WASHINGTON, D.C., Mar. 12, 2018 — American Heart Association CEO Nancy Brown issued the following statement today on “Leading with Nutrition: Leveraging Federal Programs for Better Health,” a new report from the Bipartisan Policy Center (BPC) which lays out strategies for improving the Supplemental Nutrition Assistance Program (SNAP):
“While SNAP has played a vital and positive role in addressing hunger for low-income, vulnerable Americans for half a century, there’s always room for improvement. As this new report underscores, research indicates that there are “untapped opportunities” to tackle the poor diet quality of SNAP recipients and improve their health.
We could not agree more. The report’s recommendations on making nutrition a priority, bolstering SNAP’s education efforts, and ensuring better alignment and coordination between SNAP, Medicaid and states are strategies that should be on the table when taking on the complex challenges of health, education, and poverty.
Keeping SNAP strong while dealing with diet quality is critical. Right now, monthly SNAP benefits are inadequate, and any cut to access would be unacceptable. In addition, SNAP is the only federal food assistance program without nutrition standards – potentially a recipe for disaster when it comes to health. Americans on SNAP consume 39 percent fewer whole grains, 46 percent more red meat, and, among women, 61 percent more sugary beverages. Sugary beverages are the single largest source of added sugars in our diets and have been linked to heart disease risk factors, such as obesity, diabetes, high blood pressure and cholesterol levels. Providing incentives for SNAP beneficiaries to leave sugary drinks on the shelf wherever they purchase groceries could reduce the risk of a heart attack or stroke.
To accomplish this goal, the association is advocating for a voluntary SNAP pilot program to be included in the farm bill reauthorization where fruits and vegetables would be incentivized in return for excluding sugary beverage purchases with SNAP benefits. Robust evaluation would show the impact on consumer purchasing, health outcomes, feasibility of retailer implementation, stigma, and other data points.
States, which have a key role in administering SNAP, could also run pilots – with a little help from the federal government. As this report points out, the USDA can grant states waivers to conduct pilots on improving diet quality that use incentives and disincentives and then thoroughly evaluate the outcomes. Other waivers could be applied to allow states to combine SNAP and Medicaid data and funds to improve nutrition and health outcomes in both populations.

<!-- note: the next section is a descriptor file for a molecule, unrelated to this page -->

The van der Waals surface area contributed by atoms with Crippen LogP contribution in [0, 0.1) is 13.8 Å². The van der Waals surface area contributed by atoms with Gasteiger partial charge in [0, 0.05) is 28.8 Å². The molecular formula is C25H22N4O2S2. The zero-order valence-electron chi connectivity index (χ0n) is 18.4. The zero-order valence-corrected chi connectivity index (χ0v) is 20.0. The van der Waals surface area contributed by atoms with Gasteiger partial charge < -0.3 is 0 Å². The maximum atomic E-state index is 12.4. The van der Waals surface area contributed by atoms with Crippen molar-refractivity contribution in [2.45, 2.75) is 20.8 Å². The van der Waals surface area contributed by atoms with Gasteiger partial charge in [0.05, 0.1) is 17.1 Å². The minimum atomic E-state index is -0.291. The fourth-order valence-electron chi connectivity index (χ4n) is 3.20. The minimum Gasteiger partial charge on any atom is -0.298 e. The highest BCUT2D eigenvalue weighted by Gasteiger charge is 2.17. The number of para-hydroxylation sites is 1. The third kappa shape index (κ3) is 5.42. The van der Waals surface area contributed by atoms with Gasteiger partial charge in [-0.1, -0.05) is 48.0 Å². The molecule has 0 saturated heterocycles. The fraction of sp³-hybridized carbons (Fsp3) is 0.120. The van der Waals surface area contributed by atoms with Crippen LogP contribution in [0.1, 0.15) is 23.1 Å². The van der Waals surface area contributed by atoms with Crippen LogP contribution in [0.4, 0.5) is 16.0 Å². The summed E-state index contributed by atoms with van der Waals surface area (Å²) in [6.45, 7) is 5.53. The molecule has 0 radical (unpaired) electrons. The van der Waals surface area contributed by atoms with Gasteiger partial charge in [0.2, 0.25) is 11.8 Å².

Combining pilots like ours and others with the BPC’s recommendation to allow the USDA to collect and share store-level data on every product purchased with SNAP funds would be a turning point for assessing healthy food access and diet quality. What SNAP beneficiaries buy in which regions would increase states’ abilities to focus SNAP education and other initiatives to improve diet and to evaluate their effectiveness, according to the BPC task force.
Moving forward, we believe this comprehensive report provides lawmakers with a good starting point for discussions on how SNAP can be improved and successfully deliver the maximum public health benefits to the Americans it supports.”
About the American Heart Association
The American Heart Association is devoted to saving people from heart disease and stroke – the two leading causes of death in the world. We team with millions of volunteers to fund innovative research, fight for stronger public health policies and provide lifesaving tools and information to prevent and treat these diseases. The Dallas-based association is the nation’s oldest and largest voluntary organization dedicated to fighting heart disease and stroke. To learn more or to get involved, call 1-800-AHA-USA1, visit heart.org or call any of our offices around the country. Follow us on Facebook and Twitter.
About the American Stroke Association
The American Stroke Association is devoted to saving people from stroke — the No. 2 cause of death in the world and a leading cause of serious disability. We team with millions of volunteers to fund innovative research, fight for stronger public health policies and provide lifesaving tools and information to prevent and treat stroke. The Dallas-based association officially launched in 1998 as a division of the American Heart Association. To learn more or to get involved, call 1-888-4STROKE or visit StrokeAssociation.org. Follow us on Facebook and Twitter.
The American Heart Association/American Stroke Association receives funding mostly from individuals. Foundations and corporations donate as well, and fund specific programs and events. Strict policies are enforced to prevent these relationships from influencing the Association's science content. Financial information for the American Heart Association, including a list of contributions from pharmaceutical companies and device manufacturers, is available at http://www.heart.org/corporatefunding.